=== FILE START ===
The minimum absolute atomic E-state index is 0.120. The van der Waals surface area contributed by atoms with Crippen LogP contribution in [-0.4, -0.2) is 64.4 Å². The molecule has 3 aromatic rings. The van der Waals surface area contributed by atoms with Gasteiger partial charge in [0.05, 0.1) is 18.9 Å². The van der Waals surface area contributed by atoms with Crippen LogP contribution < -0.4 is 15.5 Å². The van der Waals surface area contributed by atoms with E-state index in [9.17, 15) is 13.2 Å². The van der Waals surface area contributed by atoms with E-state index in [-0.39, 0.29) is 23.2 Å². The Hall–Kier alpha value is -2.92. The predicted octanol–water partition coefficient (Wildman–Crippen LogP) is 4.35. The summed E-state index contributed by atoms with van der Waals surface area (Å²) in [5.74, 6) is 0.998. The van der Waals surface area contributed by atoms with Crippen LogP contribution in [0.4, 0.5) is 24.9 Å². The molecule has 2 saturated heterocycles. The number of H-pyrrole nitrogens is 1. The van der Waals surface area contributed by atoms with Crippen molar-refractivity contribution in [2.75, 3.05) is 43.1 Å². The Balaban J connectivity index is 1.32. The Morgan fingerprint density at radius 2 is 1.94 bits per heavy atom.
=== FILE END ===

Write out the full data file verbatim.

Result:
The minimum absolute atomic E-state index is 0.120. The van der Waals surface area contributed by atoms with Crippen LogP contribution in [-0.4, -0.2) is 64.4 Å². The molecule has 3 aromatic rings. The van der Waals surface area contributed by atoms with Gasteiger partial charge in [0.05, 0.1) is 18.9 Å². The van der Waals surface area contributed by atoms with Crippen LogP contribution < -0.4 is 15.5 Å². The van der Waals surface area contributed by atoms with E-state index in [9.17, 15) is 13.2 Å². The van der Waals surface area contributed by atoms with E-state index in [-0.39, 0.29) is 23.2 Å². The Hall–Kier alpha value is -2.92. The predicted octanol–water partition coefficient (Wildman–Crippen LogP) is 4.35. The summed E-state index contributed by atoms with van der Waals surface area (Å²) in [5.74, 6) is 0.998. The van der Waals surface area contributed by atoms with Crippen LogP contribution in [0.4, 0.5) is 24.9 Å². The molecule has 2 saturated heterocycles. The number of H-pyrrole nitrogens is 1. The van der Waals surface area contributed by atoms with Crippen molar-refractivity contribution in [2.75, 3.05) is 43.1 Å². The Balaban J connectivity index is 1.32. The Morgan fingerprint density at radius 2 is 1.94 bits per heavy atom.